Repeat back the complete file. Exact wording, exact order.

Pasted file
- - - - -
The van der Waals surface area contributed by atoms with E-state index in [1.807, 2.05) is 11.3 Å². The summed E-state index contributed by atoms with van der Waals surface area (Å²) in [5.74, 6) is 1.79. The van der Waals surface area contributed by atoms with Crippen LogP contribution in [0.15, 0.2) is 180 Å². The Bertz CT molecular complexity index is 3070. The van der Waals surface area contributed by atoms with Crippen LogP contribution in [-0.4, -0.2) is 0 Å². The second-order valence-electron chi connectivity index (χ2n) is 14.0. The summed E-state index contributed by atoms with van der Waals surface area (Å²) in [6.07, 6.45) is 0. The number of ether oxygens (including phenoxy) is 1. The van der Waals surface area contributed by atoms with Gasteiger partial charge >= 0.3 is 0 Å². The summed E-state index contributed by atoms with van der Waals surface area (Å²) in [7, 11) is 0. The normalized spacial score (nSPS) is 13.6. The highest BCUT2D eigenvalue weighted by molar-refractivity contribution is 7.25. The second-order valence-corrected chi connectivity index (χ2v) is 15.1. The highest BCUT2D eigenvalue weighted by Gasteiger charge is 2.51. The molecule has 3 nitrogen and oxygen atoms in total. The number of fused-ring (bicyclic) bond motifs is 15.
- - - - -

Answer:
The van der Waals surface area contributed by atoms with E-state index in [1.807, 2.05) is 11.3 Å². The summed E-state index contributed by atoms with van der Waals surface area (Å²) in [5.74, 6) is 1.79. The van der Waals surface area contributed by atoms with Crippen LogP contribution in [0.15, 0.2) is 180 Å². The Bertz CT molecular complexity index is 3070. The van der Waals surface area contributed by atoms with Crippen LogP contribution in [-0.4, -0.2) is 0 Å². The second-order valence-electron chi connectivity index (χ2n) is 14.0. The summed E-state index contributed by atoms with van der Waals surface area (Å²) in [6.07, 6.45) is 0. The number of ether oxygens (including phenoxy) is 1. The van der Waals surface area contributed by atoms with Gasteiger partial charge >= 0.3 is 0 Å². The summed E-state index contributed by atoms with van der Waals surface area (Å²) in [7, 11) is 0. The normalized spacial score (nSPS) is 13.6. The highest BCUT2D eigenvalue weighted by molar-refractivity contribution is 7.25. The second-order valence-corrected chi connectivity index (χ2v) is 15.1. The highest BCUT2D eigenvalue weighted by Gasteiger charge is 2.51. The molecule has 3 nitrogen and oxygen atoms in total. The number of fused-ring (bicyclic) bond motifs is 15.